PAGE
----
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Chapter Thirty-Two: Night
He loves the night.
It's his favorite time of the day, which is silly.
Like the Waterbenders are stronger in the winter—and the night—and the Firebenders are stronger in the summer—and the day—the Airbenders are strongest in the autumn—and the afternoon. Not really. Unlike for Waterbenders, who depend on the phases of the moon, or Firebenders, who depend on the cloud cover, the afternoon isn't exactly a power bonanza for Airbenders, but he can definitely feel just a slight increase.
So why does he love the night?
Well . . .
His hands are sweaty as he grasps the rock he is carefully hiding behind. He knows that what he is doing is wrong, so very wrong, but he can't help himself.
He likes to watch her.
In the night, he knows, she sneaks off sometimes to practice her Waterbending. Especially now that Toph has joined the gang. It's almost as if she wants to prove she's better.
He's more concerned with her going through the forms.
Being in water lightens spirits, and she is no different. She stands there, likely preparing herself, in her bindings and nothing more. Then, ever so fluidly, she brings one hand up, and a stream of water follows it, not much, not yet, just a thin whip.
She calls it streaming the water.
He will always remember everything she says.
Taking a wider stance, she, slowly at first, moves through the various Waterbending forms. The water whip. The wave. The octopus form. Everything. Just . . . goes through it. As if she doesn't realize he's standing here, watching her.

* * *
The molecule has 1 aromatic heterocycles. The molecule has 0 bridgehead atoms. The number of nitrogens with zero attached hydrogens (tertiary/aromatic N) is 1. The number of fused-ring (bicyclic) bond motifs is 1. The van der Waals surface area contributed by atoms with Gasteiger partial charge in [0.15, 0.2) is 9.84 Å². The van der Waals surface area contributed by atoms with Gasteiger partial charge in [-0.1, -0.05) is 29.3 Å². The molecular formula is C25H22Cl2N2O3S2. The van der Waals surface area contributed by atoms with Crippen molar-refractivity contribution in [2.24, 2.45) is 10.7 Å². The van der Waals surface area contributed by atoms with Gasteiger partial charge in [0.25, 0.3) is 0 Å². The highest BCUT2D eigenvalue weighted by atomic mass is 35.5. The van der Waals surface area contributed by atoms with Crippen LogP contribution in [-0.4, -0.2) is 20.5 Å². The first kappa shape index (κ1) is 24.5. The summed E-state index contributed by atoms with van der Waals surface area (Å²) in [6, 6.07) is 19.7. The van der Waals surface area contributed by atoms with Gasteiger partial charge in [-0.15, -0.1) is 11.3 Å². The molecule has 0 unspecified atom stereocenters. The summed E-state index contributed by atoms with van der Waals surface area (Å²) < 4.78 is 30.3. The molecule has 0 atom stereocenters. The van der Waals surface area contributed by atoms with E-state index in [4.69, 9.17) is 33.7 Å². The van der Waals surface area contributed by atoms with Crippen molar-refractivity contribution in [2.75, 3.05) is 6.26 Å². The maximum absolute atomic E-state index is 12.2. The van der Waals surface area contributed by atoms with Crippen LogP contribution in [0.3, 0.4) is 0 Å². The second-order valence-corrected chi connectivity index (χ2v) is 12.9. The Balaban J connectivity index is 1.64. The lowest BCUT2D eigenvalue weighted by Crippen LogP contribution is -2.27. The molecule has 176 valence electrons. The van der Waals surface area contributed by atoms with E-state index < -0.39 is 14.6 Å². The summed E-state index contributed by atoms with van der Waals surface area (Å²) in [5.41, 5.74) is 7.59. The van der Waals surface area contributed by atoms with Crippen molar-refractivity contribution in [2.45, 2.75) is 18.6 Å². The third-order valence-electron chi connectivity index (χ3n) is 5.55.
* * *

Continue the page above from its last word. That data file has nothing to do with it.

Well . . . it's not bad, per se, he justifies to himself. I mean, there's really nothing to see. I'm just learning Waterbending by observing her . . . yes, that's it. I'm observing her.
She moves her leg in the water, and the wetness glistens in the starry moonlight.
A shaft of silver appears from the heavens, a break in the clouds that obscure the moon upon his one night. He flinches, surprised, as the beam of moonlight soars towards her, illuminating her with its glow.
He's not surprised.
Thanks, Yue, he mouths, though he wonders if it is indeed the Moon Spirit or whether it is simply a fluke. But he knows it's the former, because as she moves across the lake, ripples cascading, the shaft of silver moves with her.
Does this happen always?
Or just tonight?
His hands are so sweaty, he slips, and he nearly falls off the boulder. Airbending himself back up, he flashes a merry grin at whomever happens to be watching, and then he continues to look at her glide upon the mirror-like surface of the water.
She is so unearthly, a goddess of the moon and the water.
A goddess of the wind and the sea.
He smiles wryly.
He loves the darkness.
He loves the night.
He loves her.
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